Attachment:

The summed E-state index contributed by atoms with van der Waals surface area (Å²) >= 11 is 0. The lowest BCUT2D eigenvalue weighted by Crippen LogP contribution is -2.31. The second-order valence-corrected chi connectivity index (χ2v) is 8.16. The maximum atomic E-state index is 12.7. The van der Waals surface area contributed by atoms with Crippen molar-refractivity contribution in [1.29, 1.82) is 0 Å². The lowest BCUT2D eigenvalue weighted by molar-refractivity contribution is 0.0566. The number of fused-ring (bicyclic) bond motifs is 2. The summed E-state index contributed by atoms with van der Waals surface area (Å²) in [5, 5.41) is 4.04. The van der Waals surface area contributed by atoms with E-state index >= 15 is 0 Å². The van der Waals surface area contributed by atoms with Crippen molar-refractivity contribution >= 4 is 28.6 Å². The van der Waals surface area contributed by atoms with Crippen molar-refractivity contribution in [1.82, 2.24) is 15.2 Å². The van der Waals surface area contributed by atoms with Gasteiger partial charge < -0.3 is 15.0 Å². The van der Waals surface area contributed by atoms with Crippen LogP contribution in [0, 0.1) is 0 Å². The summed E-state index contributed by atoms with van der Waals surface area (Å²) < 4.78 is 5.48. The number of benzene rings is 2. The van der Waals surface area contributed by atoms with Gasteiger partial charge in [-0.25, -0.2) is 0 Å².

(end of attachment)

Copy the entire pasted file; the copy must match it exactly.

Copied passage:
The summed E-state index contributed by atoms with van der Waals surface area (Å²) >= 11 is 0. The lowest BCUT2D eigenvalue weighted by Crippen LogP contribution is -2.31. The second-order valence-corrected chi connectivity index (χ2v) is 8.16. The maximum atomic E-state index is 12.7. The van der Waals surface area contributed by atoms with Crippen molar-refractivity contribution in [1.29, 1.82) is 0 Å². The lowest BCUT2D eigenvalue weighted by molar-refractivity contribution is 0.0566. The number of fused-ring (bicyclic) bond motifs is 2. The summed E-state index contributed by atoms with van der Waals surface area (Å²) in [5, 5.41) is 4.04. The van der Waals surface area contributed by atoms with E-state index >= 15 is 0 Å². The van der Waals surface area contributed by atoms with Crippen molar-refractivity contribution >= 4 is 28.6 Å². The van der Waals surface area contributed by atoms with Crippen molar-refractivity contribution in [1.82, 2.24) is 15.2 Å². The van der Waals surface area contributed by atoms with Gasteiger partial charge < -0.3 is 15.0 Å². The van der Waals surface area contributed by atoms with Crippen LogP contribution in [0, 0.1) is 0 Å². The summed E-state index contributed by atoms with van der Waals surface area (Å²) < 4.78 is 5.48. The number of benzene rings is 2. The van der Waals surface area contributed by atoms with Gasteiger partial charge in [-0.25, -0.2) is 0 Å².